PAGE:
How to know if the interior is in Scandinavian style?
Visualisation by Image Box Studios
When we think of Scandinavian style we usually have in mind an interior with loads of natural light and nice neutral colours. The most important things to remember about when designing such space is to use natural finishes, pick colours from neutral colour palettes (have a look here for beautifully matched colour palettes!) and simple shapes. But more importantly you need to remember about the simplicity and function that are the most important principles in Scandinavian design.
Where Scandinavian style has started?
The Scandinavian style has evolved form the region of north Europe. Although the term Scandinavia refers to Denmark, Norway and Sweden, when describing Scandinavian design it also adds Iceland and Finland as the term can be colloquially used for five of those countries. This design movement emerged in the 1950s taking a lot of inspiration from the modernism movement and Bauhaus. It is characterized by simplicity, minimalism and functionality but it also holds a humanism value and the importance of accessibility.
In 1930 in Stockholm, Sweden an exhibition was held which had a great impact on the Scandinavian style. An intellectual leader of the fair was Gregor Paulsson who was also inspired by the British Arts and Crafts Movement as those traditions were also very important for Nordic artists. But he wanted to embrace new technology to make the products accessible and affordable to all. Another crucial event that helped shape and make that style popular was the publication of 24 watercolour paintings done by Carl Larsson in 1899. He portrayed the ideal Swedish home and family life making it viral in those times. The term Scandinavian Design was formed during an exhibition Design in Scandinavia that traveled through USA and Canada in 1954-1957.
It’s all about the weather
Walter Gropius, the head of Bauhaus said: “A thing is defined by its essence. In order to design it so that it functions well (…) its essence must first be explored; it should serve its purpose perfectly, (…) fulfill its function practically and be durable, inexpensive and beautiful.” These principles are also very important for Scandinavian design. One of the main reasons Scandinavian style uses a lot of natural light, natural materials and functionality is simply because the freezing, dark winters outside. In order to make the most of natural light Scands were trying to make their homes as as bright as they could, using big windows and white, grey and other light colours. Such objects could bounce off the light and make the space feel airy. The reason they made everything so useful was the lack of accessible materials so they only used what they needed in order to make the living in the harsh north.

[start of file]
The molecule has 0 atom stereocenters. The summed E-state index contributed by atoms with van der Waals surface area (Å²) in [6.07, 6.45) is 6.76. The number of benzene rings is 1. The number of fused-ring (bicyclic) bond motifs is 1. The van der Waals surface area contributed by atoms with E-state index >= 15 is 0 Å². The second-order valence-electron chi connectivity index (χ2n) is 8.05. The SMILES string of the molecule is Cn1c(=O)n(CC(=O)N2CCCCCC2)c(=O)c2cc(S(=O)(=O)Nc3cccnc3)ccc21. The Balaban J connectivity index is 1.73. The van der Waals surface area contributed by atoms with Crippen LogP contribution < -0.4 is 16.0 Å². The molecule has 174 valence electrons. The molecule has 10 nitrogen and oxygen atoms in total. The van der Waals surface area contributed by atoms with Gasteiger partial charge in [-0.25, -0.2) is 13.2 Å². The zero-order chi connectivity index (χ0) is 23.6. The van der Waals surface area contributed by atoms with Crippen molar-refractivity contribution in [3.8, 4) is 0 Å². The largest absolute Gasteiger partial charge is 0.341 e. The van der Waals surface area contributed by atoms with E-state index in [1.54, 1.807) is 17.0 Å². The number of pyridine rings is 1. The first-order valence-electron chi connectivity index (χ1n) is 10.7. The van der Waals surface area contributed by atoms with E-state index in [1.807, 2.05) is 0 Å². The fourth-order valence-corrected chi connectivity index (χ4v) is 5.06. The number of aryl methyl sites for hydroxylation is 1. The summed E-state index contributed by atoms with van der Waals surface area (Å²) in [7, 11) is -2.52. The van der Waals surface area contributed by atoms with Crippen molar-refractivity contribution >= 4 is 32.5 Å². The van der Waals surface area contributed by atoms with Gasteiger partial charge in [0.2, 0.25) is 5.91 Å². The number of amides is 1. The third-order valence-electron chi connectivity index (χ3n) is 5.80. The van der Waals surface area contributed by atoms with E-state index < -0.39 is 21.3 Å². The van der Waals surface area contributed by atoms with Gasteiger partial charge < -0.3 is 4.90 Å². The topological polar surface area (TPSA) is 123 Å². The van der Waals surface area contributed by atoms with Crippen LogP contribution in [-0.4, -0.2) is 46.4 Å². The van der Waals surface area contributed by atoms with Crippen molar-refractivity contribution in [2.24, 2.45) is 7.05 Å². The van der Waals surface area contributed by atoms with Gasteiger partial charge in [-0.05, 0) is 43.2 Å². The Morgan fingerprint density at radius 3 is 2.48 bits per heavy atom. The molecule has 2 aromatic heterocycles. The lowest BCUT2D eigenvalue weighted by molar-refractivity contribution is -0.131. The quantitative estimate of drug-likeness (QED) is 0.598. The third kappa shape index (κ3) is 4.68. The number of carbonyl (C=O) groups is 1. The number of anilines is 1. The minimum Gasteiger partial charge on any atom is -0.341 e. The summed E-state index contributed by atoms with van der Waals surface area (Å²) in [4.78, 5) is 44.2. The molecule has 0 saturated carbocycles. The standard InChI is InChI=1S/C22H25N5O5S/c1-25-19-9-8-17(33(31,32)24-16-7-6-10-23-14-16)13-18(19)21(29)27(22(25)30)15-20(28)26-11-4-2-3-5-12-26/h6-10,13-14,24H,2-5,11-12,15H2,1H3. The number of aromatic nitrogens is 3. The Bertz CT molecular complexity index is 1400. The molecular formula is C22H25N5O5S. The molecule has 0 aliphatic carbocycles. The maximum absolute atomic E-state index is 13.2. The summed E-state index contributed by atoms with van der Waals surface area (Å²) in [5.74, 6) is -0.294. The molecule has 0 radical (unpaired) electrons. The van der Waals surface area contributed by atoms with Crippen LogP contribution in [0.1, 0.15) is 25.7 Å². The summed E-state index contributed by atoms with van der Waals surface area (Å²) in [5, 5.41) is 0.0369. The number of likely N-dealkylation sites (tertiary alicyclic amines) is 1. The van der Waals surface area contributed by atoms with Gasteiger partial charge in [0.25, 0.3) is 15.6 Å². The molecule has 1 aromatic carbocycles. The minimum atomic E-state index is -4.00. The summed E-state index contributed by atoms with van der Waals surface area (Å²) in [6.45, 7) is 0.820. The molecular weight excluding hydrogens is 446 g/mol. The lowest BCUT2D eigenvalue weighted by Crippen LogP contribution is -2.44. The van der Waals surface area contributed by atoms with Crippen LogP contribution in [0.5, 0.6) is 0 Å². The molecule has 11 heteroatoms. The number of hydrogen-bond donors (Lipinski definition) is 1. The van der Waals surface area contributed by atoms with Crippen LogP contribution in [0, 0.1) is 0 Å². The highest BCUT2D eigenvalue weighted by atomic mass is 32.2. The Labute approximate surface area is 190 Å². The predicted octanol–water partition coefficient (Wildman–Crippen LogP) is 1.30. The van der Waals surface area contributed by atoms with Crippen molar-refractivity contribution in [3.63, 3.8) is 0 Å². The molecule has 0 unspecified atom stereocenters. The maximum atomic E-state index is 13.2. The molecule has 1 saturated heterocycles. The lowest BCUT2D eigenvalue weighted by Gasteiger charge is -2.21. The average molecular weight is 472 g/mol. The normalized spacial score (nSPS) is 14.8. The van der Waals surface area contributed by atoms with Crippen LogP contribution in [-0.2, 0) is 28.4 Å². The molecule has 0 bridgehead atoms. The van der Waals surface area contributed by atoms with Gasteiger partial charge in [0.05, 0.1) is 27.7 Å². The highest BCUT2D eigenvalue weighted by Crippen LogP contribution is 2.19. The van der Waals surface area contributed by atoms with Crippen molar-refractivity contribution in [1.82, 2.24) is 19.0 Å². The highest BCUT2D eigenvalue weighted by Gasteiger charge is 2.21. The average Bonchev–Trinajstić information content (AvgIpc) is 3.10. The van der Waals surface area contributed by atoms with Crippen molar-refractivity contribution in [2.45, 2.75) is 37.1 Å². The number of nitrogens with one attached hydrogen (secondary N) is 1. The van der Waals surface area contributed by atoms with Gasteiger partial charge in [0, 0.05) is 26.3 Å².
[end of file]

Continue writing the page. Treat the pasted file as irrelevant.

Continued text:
10 typical features of Scandinavian design
As mentioned before, the most typical trait of Scandinavian design is the functionality and simplicity. Those can be obtained in many ways. Most of the living spaces are an open plan, airy rooms with dominant of white colour which is allowing to make the most of the natural light. Natural materials are widely used in Scandinavian interiors. Not only for floors but also for any piece of furniture or even walls. Most commonly it would be birch or pine. The colour palette is very limited but it can be broken with a vivid colour of a rug, decoration items, artwork or pillows. That allows to easily change the look of any interior as the base stays always the same. It doesn’t require a lot of effort or money to change the colours of the details to get a fresh look. For window treatments you should choose something that is made of light, see through materials so it is not blocking the light. Although usually the windows can be left without any blinds to maximize the natural light. You can have fun with choosing different textures to make the room cozy. Soft fluffy pillows or throws for the sofa which will allow you to cuddle in during a cold day.
img by Alena Ozerova via: lovechicliving.co.uk
img by Stadshem
img by Alla Bilder
visualisation by Pressenter Design
img by femina.dk
img by onemustdash
img by myscandinavianhome
visualisation by Taleh Mehdisoy
img by Tina Fusell